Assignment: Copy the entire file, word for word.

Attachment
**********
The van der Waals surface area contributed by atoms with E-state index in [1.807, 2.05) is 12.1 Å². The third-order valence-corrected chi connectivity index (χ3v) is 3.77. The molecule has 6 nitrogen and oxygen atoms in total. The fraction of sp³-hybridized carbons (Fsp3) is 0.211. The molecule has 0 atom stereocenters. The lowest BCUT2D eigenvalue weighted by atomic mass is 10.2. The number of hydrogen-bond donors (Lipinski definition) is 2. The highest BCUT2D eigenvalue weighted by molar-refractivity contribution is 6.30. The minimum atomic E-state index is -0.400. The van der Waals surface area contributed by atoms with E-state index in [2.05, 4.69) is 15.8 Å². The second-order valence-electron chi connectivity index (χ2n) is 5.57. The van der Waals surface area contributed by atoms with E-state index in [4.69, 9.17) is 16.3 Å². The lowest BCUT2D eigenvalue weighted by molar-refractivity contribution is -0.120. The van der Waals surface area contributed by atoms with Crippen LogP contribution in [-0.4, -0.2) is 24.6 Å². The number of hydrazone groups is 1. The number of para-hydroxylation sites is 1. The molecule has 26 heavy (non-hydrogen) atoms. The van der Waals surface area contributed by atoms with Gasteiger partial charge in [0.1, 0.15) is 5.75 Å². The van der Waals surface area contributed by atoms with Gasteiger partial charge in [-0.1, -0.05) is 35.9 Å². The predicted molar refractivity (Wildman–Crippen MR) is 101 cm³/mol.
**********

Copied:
The van der Waals surface area contributed by atoms with E-state index in [1.807, 2.05) is 12.1 Å². The third-order valence-corrected chi connectivity index (χ3v) is 3.77. The molecule has 6 nitrogen and oxygen atoms in total. The fraction of sp³-hybridized carbons (Fsp3) is 0.211. The molecule has 0 atom stereocenters. The lowest BCUT2D eigenvalue weighted by atomic mass is 10.2. The number of hydrogen-bond donors (Lipinski definition) is 2. The highest BCUT2D eigenvalue weighted by molar-refractivity contribution is 6.30. The minimum atomic E-state index is -0.400. The van der Waals surface area contributed by atoms with E-state index in [2.05, 4.69) is 15.8 Å². The second-order valence-electron chi connectivity index (χ2n) is 5.57. The van der Waals surface area contributed by atoms with E-state index in [4.69, 9.17) is 16.3 Å². The lowest BCUT2D eigenvalue weighted by molar-refractivity contribution is -0.120. The van der Waals surface area contributed by atoms with Crippen LogP contribution in [-0.4, -0.2) is 24.6 Å². The number of hydrazone groups is 1. The number of para-hydroxylation sites is 1. The molecule has 26 heavy (non-hydrogen) atoms. The van der Waals surface area contributed by atoms with Gasteiger partial charge in [0.1, 0.15) is 5.75 Å². The van der Waals surface area contributed by atoms with Gasteiger partial charge in [-0.1, -0.05) is 35.9 Å². The predicted molar refractivity (Wildman–Crippen MR) is 101 cm³/mol.